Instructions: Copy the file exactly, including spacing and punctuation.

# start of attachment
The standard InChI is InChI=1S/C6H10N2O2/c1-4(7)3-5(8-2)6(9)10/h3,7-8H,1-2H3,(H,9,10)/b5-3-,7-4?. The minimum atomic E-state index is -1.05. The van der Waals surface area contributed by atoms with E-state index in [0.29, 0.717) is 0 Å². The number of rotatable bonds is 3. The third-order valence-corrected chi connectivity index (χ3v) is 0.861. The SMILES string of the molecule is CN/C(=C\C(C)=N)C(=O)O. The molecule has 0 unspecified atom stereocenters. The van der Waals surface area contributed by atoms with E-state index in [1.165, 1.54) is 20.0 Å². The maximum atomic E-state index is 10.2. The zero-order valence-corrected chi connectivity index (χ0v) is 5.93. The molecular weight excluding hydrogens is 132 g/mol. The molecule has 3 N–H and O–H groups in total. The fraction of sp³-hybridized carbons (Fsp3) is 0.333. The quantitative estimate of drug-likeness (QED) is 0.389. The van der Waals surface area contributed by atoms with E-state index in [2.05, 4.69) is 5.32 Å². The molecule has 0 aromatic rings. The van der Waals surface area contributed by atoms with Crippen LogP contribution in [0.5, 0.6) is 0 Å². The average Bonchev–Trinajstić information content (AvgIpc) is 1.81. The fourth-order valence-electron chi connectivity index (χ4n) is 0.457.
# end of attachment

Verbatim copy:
The standard InChI is InChI=1S/C6H10N2O2/c1-4(7)3-5(8-2)6(9)10/h3,7-8H,1-2H3,(H,9,10)/b5-3-,7-4?. The minimum atomic E-state index is -1.05. The van der Waals surface area contributed by atoms with E-state index in [0.29, 0.717) is 0 Å². The number of rotatable bonds is 3. The third-order valence-corrected chi connectivity index (χ3v) is 0.861. The SMILES string of the molecule is CN/C(=C\C(C)=N)C(=O)O. The molecule has 0 unspecified atom stereocenters. The van der Waals surface area contributed by atoms with E-state index in [1.165, 1.54) is 20.0 Å². The maximum atomic E-state index is 10.2. The zero-order valence-corrected chi connectivity index (χ0v) is 5.93. The molecular weight excluding hydrogens is 132 g/mol. The molecule has 3 N–H and O–H groups in total. The fraction of sp³-hybridized carbons (Fsp3) is 0.333. The quantitative estimate of drug-likeness (QED) is 0.389. The van der Waals surface area contributed by atoms with E-state index in [2.05, 4.69) is 5.32 Å². The molecule has 0 aromatic rings. The van der Waals surface area contributed by atoms with Crippen LogP contribution in [0.5, 0.6) is 0 Å². The average Bonchev–Trinajstić information content (AvgIpc) is 1.81. The fourth-order valence-electron chi connectivity index (χ4n) is 0.457.